ASC are already helping improve & extend the lives of patients with dozens of “incurable” diseases,” 73 diseases when you count only US published scientific papers & well over 100 if you read all of the papers from outside the USA.

    Additionally, Induced Pluripotent Stem Cells (iPSC) are ASC modified to be able to become any cell in the human body & seem to have all of the benefits of ESC without the tumor potential & with significantly less of a rejection issue; not to mention without the political & religious controversy.

    And now, even the NIH is jumping into the ASC research and treatment pool.

    Why so much focus on ESC when both ASC & iPSC seem capable of achieving everything ESC can do with a fraction of the obstacles?

    The world is treating thousands successfully with ASC. Shouldn’t the majority of funding and research go into ASC & iPSC so we can treat the multitude of patients dying and debilitated NOW?

  • scott

    Very interesting…but what of the rat’s functional recovery? It’s great that we can direct neuronal growth and this will pave the way for lots of future research in this area, but let’s not declare victory over brain repair just yet.

    There are many details that need to be worked out. Even though the researchers directed neuron growth, how can they be sure that these synthetic pathways will construct meaningful circuits? This is a difficult question to test and verify, but remains paramount if we are going to actually restore function in brain-damaged individuals.

    If I may speculate, there are huge amounts of inherent plasticity in the brain (it plays a big part in learning, after all), so we may not have to do much more than inject neuronal tissue and let the intact tissue use it as needed.

    Also, no offense to Biomaterials, but a paper reporting functional improvement after stem cell therapy will be in Nature or Science.

  • spartango

    Along the lines of the functional recovery of the rats, it would be interesting to combine stem cell reconstruction techniques with the selective use of neurotrophic factors to induce correct axonal arborization and synaptogenesis.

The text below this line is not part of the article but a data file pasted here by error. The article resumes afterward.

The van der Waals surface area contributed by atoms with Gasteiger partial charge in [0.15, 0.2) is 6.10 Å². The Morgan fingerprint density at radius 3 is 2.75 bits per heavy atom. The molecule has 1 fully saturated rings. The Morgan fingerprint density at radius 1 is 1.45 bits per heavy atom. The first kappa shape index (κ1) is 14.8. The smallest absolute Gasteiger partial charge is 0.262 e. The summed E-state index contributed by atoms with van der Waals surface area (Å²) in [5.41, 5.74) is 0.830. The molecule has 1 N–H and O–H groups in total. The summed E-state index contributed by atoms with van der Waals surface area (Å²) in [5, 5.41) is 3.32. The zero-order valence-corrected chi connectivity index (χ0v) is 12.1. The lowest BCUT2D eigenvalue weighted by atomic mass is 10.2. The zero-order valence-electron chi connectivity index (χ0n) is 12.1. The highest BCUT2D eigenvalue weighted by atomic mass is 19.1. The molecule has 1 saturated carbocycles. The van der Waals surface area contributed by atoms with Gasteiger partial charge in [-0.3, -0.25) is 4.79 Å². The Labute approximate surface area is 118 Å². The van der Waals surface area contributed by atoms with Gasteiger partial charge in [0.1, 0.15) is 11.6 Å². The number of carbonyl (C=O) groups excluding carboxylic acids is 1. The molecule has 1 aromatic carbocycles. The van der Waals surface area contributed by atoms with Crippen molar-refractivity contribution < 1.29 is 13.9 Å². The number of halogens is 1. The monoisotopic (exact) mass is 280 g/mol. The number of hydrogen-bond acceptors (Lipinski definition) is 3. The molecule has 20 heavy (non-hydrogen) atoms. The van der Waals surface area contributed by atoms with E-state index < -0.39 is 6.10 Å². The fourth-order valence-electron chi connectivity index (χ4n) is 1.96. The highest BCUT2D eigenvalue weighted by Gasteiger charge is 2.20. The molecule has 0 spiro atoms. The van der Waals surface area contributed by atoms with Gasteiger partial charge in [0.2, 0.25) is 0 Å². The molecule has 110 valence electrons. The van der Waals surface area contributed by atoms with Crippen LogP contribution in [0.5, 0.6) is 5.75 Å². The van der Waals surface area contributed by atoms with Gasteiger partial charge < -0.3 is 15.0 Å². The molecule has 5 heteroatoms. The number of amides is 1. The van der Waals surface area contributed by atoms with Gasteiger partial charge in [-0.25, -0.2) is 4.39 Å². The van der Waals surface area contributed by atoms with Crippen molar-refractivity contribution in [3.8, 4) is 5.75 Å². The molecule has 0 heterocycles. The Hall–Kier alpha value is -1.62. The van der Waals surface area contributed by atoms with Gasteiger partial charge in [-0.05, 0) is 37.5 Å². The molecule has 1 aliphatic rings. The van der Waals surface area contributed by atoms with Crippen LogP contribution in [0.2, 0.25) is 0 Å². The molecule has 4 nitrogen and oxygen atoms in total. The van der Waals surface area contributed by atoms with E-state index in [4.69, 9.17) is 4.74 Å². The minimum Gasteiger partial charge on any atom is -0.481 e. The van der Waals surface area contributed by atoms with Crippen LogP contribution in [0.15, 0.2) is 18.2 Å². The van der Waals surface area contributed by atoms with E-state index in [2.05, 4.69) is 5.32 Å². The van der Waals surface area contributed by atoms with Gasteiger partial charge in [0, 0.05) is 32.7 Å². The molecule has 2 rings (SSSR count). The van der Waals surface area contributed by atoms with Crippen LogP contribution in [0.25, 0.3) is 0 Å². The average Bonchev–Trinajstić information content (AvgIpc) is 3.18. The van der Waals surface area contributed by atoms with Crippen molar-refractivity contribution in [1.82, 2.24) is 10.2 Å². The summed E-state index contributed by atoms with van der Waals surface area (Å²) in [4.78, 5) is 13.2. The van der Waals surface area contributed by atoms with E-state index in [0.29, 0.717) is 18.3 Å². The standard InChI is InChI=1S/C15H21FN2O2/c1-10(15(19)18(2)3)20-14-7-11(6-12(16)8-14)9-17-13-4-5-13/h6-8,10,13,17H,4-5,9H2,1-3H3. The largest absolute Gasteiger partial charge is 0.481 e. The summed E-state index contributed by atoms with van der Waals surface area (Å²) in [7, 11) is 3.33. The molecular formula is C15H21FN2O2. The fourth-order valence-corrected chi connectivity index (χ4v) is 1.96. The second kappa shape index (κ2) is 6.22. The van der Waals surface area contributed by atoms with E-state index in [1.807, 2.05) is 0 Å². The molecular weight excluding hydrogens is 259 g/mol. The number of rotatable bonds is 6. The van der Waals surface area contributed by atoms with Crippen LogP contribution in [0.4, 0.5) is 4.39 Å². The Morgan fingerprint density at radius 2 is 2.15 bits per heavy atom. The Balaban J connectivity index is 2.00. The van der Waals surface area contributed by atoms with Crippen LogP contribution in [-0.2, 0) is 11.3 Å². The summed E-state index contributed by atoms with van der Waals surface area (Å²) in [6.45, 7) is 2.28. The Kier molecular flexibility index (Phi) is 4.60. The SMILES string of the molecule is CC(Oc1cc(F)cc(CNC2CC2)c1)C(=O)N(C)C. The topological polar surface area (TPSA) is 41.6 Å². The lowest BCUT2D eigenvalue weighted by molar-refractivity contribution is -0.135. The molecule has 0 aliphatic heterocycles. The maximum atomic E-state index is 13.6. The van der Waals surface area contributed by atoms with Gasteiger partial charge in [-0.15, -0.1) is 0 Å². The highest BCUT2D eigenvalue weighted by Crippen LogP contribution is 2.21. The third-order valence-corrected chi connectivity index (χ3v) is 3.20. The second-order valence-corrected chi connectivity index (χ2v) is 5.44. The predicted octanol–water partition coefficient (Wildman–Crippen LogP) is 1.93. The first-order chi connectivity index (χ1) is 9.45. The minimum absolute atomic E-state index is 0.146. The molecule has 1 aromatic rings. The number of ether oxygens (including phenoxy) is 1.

• Carol Wielhorski

    Hello. I am looking for more information regarding any clinical trials involving this procedure. I am 45, I had a stroke 2 years ago./ I am left handed and had a right sided stroke. I am aphasic, and have some left sided function loss. I am very anxious to learn about this breakthrough. My sister is typing this for me.
    I was a law student prior to my stroke.
    Kind regards, Carol Wielhorski.

  • Pat Vonp

    Carol there are other things you can do to regain the use of your left side. There was a show on a few years ago that showed a man cutting down a tree with a chain saw. It goes on to tell you that for 13 years he was a hemiplegic with no hope of ever working again. Well they started the show with how he ended up. It is a therapy program. The brain can be rewired with training and HARD work. There is also a software program by PositScience called Brain Fitness that can help you do that. go to their web site because one of the people on there had a portion of his brain removed and was supposed to never walk or talk again but guess what he does both and drives a car and all. Don’t let old science that our medical people rely on to stop you from achieving a normal life. Also make your doctor take a Vitamin D level most of us are very low and the body needs it to repair itself. I am an RN and am currently researching things to help my huisband who is having memory problems that seem to point to a stroke somewhere they just can’t find it. Good luck and keep looking.